The clamor of bulldozers on a patch of former farmland in rural Carroll County, Ohio makes Glenn Enslen, the county’s economic development director, feel “like an eight-year-old kid on Christmas morning,” he said.
The 330-acre tract of Appalachian property is being transformed into an industrial park. The first tenant will be MRC Global Inc. (MRC), a Houston-based pipe and valve supplier that will serve Ohio’s emerging oil and natural-gas industry.
Hydraulic fracturing, or fracking, is bringing new development to the Midwest, creating demand for commercial real estate in the region even as landlords struggle to pay off earlier property loans. Chesapeake Energy Corp. (CHK), the second- largest U.S. natural-gas supplier, has acquired $2 billion in land leases comprising 1.35 million acres in Ohio and contributing to the beginnings of an economic recovery in the state. The company has leased or bought real estate in towns including Canton and St. Clairsville, according to Pete Kenworthy, a company spokesman.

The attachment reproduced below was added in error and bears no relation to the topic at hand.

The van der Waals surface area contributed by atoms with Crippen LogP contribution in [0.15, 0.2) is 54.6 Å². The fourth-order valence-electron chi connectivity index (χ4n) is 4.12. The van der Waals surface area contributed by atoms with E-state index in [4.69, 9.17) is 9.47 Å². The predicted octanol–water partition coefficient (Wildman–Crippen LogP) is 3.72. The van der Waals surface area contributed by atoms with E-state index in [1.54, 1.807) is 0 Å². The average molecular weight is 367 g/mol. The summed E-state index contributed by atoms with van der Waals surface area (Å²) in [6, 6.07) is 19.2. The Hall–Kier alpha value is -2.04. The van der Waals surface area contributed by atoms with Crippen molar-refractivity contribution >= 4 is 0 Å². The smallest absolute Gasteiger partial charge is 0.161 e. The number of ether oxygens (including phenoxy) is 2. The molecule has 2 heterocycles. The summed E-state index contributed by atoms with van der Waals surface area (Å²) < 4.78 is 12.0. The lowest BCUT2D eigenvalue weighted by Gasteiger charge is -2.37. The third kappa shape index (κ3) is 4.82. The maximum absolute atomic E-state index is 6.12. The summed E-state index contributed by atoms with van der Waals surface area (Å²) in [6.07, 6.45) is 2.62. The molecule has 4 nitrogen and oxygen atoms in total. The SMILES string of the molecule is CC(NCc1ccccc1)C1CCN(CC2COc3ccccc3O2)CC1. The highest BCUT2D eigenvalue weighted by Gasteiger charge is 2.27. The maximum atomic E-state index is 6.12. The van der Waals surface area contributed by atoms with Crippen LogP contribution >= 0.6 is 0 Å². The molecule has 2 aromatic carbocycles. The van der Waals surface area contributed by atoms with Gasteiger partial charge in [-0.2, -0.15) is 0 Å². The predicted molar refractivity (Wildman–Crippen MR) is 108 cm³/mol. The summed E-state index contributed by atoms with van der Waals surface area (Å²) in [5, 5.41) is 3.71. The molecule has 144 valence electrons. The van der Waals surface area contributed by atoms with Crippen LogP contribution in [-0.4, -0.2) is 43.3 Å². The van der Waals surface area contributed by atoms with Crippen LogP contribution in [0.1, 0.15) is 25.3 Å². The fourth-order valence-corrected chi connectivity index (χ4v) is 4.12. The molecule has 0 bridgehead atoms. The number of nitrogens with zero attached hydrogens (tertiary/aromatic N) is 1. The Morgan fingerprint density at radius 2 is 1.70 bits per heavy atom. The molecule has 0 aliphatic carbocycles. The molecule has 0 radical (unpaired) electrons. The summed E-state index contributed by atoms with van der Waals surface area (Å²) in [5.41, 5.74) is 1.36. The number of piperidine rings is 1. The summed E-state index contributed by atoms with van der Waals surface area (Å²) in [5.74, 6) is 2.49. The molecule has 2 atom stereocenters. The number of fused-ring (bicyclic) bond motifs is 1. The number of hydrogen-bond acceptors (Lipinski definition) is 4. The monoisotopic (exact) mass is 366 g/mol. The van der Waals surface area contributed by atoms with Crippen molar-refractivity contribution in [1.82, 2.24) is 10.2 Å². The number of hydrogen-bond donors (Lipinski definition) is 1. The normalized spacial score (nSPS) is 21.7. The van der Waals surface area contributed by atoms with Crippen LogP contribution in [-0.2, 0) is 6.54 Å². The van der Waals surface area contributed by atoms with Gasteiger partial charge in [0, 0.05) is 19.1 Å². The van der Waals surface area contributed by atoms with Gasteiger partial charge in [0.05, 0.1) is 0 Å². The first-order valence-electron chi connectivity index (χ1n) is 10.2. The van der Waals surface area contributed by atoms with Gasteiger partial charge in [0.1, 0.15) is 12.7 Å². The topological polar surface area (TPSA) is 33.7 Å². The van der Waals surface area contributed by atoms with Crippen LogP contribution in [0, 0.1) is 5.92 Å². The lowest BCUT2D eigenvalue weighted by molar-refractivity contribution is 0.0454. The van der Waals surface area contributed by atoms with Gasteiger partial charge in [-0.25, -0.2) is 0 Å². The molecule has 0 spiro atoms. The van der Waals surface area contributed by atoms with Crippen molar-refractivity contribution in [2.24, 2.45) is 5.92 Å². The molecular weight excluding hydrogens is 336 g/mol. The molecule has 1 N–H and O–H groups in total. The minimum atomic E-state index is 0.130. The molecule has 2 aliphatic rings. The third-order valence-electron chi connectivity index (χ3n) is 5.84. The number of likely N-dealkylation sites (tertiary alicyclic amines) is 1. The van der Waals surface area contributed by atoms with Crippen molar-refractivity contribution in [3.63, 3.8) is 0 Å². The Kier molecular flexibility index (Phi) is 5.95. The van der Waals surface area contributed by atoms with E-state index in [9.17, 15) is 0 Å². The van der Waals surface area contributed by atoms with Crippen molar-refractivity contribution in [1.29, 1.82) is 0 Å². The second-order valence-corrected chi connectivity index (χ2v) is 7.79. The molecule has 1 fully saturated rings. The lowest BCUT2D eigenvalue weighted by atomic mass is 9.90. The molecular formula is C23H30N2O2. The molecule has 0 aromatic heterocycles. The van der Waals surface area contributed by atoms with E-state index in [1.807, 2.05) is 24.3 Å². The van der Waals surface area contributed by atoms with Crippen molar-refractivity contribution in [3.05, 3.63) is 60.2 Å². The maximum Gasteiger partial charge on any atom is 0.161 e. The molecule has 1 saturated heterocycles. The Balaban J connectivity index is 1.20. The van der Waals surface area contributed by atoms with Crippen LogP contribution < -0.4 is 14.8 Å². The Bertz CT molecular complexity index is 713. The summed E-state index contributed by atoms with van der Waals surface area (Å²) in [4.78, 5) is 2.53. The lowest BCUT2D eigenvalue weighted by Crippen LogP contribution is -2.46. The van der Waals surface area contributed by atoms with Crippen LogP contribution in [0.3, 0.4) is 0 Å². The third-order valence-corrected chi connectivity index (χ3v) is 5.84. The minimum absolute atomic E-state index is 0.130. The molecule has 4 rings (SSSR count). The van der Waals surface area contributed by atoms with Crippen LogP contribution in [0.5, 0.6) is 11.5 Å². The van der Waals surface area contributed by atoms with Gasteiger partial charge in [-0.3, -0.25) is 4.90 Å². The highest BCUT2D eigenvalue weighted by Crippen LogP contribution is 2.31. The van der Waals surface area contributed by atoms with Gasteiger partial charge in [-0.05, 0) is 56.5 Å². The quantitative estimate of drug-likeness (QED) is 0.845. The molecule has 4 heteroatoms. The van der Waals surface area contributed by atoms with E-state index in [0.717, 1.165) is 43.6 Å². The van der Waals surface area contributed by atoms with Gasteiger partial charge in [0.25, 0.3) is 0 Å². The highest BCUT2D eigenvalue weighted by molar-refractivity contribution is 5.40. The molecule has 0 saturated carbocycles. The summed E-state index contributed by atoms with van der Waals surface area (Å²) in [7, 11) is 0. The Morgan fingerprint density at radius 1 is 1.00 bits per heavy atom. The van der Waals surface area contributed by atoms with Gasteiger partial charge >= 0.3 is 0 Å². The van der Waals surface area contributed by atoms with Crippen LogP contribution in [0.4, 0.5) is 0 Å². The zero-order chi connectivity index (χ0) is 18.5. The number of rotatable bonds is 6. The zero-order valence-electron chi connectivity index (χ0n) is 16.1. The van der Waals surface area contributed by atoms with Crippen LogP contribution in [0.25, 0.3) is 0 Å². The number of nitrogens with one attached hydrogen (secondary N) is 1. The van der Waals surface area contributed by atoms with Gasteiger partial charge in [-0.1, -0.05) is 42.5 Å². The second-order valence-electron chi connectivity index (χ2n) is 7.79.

“Thank God for the oil and gas business,” said Tim Putnam, president of Putnam Properties Inc., a commercial real estate company based in Canton, about 60 miles south of Cleveland. “It’s created a lot of optimism among people that live here.”
Ohio, which had the seventh-highest commercial property delinquency rate in the country in December, according to Moody’s Investors Service, is already showing signs of improvement. The delinquency rate on commercial mortgages packaged and sold as bonds in Ohio dropped to 8.74 percent in June from 11.28 percent a year earlier, according to data compiled by Bloomberg.Read the rest of the article here.
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